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Echocardiogram (echo)

An echocardiogram (echo) is a noninvasive test that uses high-frequency sound wave technology to visualize your heart in action. During the procedure, you will lie on a table as a doctor or echo technician moves an instrument called a transducer over your torso.

The transducer sends sound waves to the cardiac region. As these waves bounce off your heart, their echoes travel back through the transducer to a computer that measures and processes the sound data. The results appear as a series of moving pictures on a video monitor. Your cardiologist can then analyze these images to diagnose any abnormalities in the structure or function of your heart muscle and valves. A stress test may also be performed in conjunction with this procedure.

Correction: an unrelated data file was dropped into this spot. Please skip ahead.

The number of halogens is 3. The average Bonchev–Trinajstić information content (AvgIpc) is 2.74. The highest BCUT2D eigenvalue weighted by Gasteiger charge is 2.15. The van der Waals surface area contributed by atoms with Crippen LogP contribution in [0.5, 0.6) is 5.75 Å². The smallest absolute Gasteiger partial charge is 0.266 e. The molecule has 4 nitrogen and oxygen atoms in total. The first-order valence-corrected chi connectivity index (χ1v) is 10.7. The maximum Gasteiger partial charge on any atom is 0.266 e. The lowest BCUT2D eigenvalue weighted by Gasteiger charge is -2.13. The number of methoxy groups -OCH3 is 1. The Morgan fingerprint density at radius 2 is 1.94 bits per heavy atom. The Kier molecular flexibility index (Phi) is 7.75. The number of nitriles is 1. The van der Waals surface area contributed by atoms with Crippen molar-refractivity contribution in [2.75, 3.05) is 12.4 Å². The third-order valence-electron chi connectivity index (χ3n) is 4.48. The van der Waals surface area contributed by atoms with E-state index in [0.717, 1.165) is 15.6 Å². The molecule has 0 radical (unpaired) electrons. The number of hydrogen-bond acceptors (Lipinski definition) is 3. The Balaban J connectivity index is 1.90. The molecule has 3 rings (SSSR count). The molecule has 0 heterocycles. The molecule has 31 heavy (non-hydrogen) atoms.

What to expect

During the procedure, you will be asked to lie on a table with the area to be examined exposed. A warm, water-based gel will be applied to the area, and as the technician or physician conducting the exam slides a handheld probe over the prepared skin surface, moving images of your heart will appear on the nearby video monitor. If a stress echocardiogram is ordered, you may be asked to exercise on a stationery bicycle or treadmill while a second test is performed. You may resume your normal activities after the procedure.

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